Operational advantage

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CAFM continues to help FMs meet the challenge of COVID, while the data produced can be harnessed for the future monitoring and wellbeing of buildings, assets and people. The experts tell us how

PAUL BULLARD
BUSINESS STRATEGY DIRECTOR, FSI

In March 2020 the COVID-19 pandemic became a frightening reality as lockdowns became prevalent across the world. The CAFM industry went into overdrive, with vendors repackaging their products as safety essentials that would help bring organisations back to their workplace.

Many of these solutions addressed the situation – with temperature screening, cleaning schedules, and socially distanced space planning. While these all provided immediate solutions for a workplace, as time moves on businesses are beginning to look at using smart and sustainable technology to enhance their facilities services.

Driving this requirement is a desire from the industry to make use of data to make automated decisions. With such a raft of information available, we must ensure that we are using the data to add real value to the operation. Enormous volumes of data are collated in CAFM systems, but the usage has traditionally been retrospective reporting or perhaps some dashboard rationalizing various KPIs. While these can look very attractive the content is always looking back, never forwards.

Artificial intelligence has been a hot topic to discuss in recent years, however, there is still much scepticism in terms of the effort and investment required to achieve the desired results. This can be overcome by identifying realistic outcomes and focussing on simple achievable use cases that deliver value to either the customer experience or in terms of reducing costs. By identifying key pieces of data and applying some basic algorithms we can do some very simple things that can dramatically alter our operational delivery.

For example, when a CAFM system is initially set-up it is usual to set estimated time and cost values against planned maintenance activities, such as the servicing of a chiller. As time moves on, the maintenance activity will be regularly carried out on the chiller and from the mobile workforce team employed we can collate accurate time data on the time taken by the engineers who carry out the work. So, if we had estimated a planned maintenance task takes eight hours, it may transpire it has never taken longer than four hours. The CAFM system can be configured to automatically update these estimated times to better resemble the actual time taken.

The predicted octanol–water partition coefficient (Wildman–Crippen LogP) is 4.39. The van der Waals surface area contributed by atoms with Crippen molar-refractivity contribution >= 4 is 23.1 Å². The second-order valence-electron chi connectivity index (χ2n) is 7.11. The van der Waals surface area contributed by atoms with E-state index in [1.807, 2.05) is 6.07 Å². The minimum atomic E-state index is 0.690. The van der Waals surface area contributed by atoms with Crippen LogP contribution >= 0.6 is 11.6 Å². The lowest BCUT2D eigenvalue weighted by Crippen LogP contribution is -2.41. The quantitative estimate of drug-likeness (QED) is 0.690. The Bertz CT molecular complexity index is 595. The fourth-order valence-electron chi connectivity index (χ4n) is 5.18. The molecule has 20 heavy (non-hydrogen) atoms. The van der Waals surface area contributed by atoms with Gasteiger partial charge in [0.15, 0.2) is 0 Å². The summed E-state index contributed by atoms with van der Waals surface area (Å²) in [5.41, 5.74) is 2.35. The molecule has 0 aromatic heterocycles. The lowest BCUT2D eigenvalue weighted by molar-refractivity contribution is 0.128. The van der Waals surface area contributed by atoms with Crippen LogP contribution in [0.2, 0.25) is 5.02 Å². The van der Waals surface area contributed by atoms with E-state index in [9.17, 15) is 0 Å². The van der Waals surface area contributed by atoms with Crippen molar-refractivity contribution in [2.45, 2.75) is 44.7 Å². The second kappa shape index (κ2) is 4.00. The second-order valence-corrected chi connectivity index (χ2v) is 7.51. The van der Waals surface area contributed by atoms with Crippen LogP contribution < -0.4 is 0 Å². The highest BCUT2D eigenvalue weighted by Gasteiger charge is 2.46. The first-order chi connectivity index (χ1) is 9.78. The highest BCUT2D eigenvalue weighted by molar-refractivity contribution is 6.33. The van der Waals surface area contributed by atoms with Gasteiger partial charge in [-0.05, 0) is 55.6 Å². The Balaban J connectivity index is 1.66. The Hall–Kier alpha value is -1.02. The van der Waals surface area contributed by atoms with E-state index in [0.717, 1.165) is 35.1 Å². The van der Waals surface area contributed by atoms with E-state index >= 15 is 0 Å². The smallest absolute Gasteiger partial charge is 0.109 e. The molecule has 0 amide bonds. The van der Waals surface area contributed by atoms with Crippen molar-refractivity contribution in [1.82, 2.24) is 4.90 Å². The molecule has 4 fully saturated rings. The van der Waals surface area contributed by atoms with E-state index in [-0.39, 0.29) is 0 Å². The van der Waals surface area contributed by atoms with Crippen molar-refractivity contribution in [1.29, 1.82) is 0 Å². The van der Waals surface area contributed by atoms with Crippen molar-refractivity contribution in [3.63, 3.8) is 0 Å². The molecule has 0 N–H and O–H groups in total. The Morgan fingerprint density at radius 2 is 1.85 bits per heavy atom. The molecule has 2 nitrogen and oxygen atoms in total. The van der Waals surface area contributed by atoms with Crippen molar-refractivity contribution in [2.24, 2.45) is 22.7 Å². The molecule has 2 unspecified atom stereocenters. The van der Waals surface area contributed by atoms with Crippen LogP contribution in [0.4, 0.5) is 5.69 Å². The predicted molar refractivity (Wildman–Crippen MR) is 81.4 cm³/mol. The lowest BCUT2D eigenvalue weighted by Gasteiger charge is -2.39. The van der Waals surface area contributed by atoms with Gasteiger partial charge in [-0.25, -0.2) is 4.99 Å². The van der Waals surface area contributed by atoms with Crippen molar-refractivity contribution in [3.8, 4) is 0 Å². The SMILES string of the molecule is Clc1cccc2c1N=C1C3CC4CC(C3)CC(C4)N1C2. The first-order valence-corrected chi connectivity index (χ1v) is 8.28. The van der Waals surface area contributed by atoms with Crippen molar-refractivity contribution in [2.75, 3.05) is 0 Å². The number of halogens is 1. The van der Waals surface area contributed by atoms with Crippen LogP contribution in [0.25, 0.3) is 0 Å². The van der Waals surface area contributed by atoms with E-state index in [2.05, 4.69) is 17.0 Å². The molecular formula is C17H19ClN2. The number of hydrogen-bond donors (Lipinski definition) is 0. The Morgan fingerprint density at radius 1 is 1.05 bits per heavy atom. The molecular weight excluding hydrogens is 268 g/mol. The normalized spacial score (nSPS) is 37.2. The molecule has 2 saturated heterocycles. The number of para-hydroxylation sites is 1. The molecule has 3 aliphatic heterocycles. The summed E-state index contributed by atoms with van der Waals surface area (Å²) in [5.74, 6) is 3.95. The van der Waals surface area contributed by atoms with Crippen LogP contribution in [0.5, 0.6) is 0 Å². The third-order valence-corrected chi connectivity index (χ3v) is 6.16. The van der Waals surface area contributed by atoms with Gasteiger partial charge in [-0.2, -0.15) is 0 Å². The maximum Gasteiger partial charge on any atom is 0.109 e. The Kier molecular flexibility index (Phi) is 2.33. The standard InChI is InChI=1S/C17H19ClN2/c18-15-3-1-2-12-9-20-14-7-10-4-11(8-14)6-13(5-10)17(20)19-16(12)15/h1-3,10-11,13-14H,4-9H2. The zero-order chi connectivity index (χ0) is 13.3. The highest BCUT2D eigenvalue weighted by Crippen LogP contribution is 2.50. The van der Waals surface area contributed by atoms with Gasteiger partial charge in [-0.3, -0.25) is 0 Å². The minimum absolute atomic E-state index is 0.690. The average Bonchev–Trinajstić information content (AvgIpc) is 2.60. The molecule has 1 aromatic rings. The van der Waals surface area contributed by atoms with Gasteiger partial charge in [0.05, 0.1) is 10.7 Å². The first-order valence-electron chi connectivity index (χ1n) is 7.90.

Now resource planners can prepare for a job that takes four hours and not eight and have recovered significant time. When we consider the volume of tasks that are planned daily, we have a great opportunity to dramatically increase the efficiency of our workforce.

Next, we can think about the ways that our CAFM system informs and escalates around the contractual Service Level Agreements (SLAs). We may take a Priority 1 call, relating to a major fault on a particular piece of plant. The CAFM may be set up to provide a warning as we come close to the four-hour fix time limit, perhaps an escalation is sent to the contract manager with one hour to go so that they can jump on the situation.

In reality, we can be much smarter about this. The historical data can tell us that, of the last 10 times that this type of asset had this fault, the engineers have been unable to fix the problem in less than three hours. Being aware of this information significantly changes how we view the SLA as unless we start work on the problem within the first hour of the fault being reported we will most certainly fail to meet the target.

Similarly, a call is logged for a particular building on a Tuesday, and it’s raining which through a coincidental sequence of events has previously resulted in the attending engineer being unable to gain access to the premises. With this data to hand, the visit can be pre-empted, and the situation avoided. If a specific part or tool is often required when a particular task is reported the system can learn from this recurrent data and ensure that the attending engineer is provided with it before their visit, dramatically increasing our first fix performance.

For the future, my recommendation for facilities management is to proceed with caution. Across all industries, we have seen enormous artificial intelligence projects falter due to being unrealistic in their size and implementation as they were too broad in scope and definition. By being smart and focused with our data we can create great improvements In FM delivery and provide an enhanced level of service to our customers. Taking small measured steps, filtering out the unimportant data, and identifying value is fundamental in the delivery, and subsequent use, of successful data analytics.

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